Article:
Making connections with students in at-risk situations : reflections and interpretations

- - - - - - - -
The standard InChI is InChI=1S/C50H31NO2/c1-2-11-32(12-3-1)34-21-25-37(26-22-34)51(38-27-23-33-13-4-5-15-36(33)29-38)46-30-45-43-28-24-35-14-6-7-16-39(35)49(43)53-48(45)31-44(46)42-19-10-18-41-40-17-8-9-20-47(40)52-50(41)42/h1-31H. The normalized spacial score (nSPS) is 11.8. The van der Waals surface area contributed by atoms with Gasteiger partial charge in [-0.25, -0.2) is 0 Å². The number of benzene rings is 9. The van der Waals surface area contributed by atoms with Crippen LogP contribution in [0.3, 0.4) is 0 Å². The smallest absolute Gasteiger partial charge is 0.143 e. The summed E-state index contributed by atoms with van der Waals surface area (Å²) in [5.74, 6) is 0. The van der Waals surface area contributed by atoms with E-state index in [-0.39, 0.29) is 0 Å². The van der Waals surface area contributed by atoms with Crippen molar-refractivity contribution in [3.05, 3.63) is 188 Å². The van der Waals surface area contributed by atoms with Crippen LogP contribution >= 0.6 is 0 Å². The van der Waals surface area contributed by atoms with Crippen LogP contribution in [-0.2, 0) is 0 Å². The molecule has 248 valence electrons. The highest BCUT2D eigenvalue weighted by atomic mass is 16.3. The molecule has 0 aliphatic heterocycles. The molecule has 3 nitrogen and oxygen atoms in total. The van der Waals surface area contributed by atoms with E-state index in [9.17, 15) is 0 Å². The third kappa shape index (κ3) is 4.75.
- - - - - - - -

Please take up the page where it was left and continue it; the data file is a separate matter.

The students and teachers who provided data for this study were participants in school dropout prevention programs in the province of New Brunswick, Canada. The research was initiated to identify the strategies used by those teachers who are viewed to be effective in their work with students in at-risk situations. The study evolved as an interpretative account of the teachers' reflections. The multiple roles of the researcher in the pursuit of action research were explored, and the reciprocal interaction of the researcher with the research was recognized. The processes used to formulate and examine themes in the teachers' stories were given detailed explanations. These approaches were compared with the methodologies reported in the literature on qualitative research. In addition to using the techniques of grounded theorizing, biographical readings were undertaken to present a holistic perspective of the stories given by individual teachers. An emphasis on the teachers' stories precluded extensive examination of the students' accounts, but illustrations were provided of the students' statements corroborating the teachers' reflections. As well as references to the substantive literature on students in at-risk situations, the data were considered in respect to psychological, sociological, anthropological and philosophical theories. The theories that developed from this study were presented in relation to formal theories. The noted implications included actual classroom applications as well as suggestions for teacher preservice and inservice training and proposals for future research.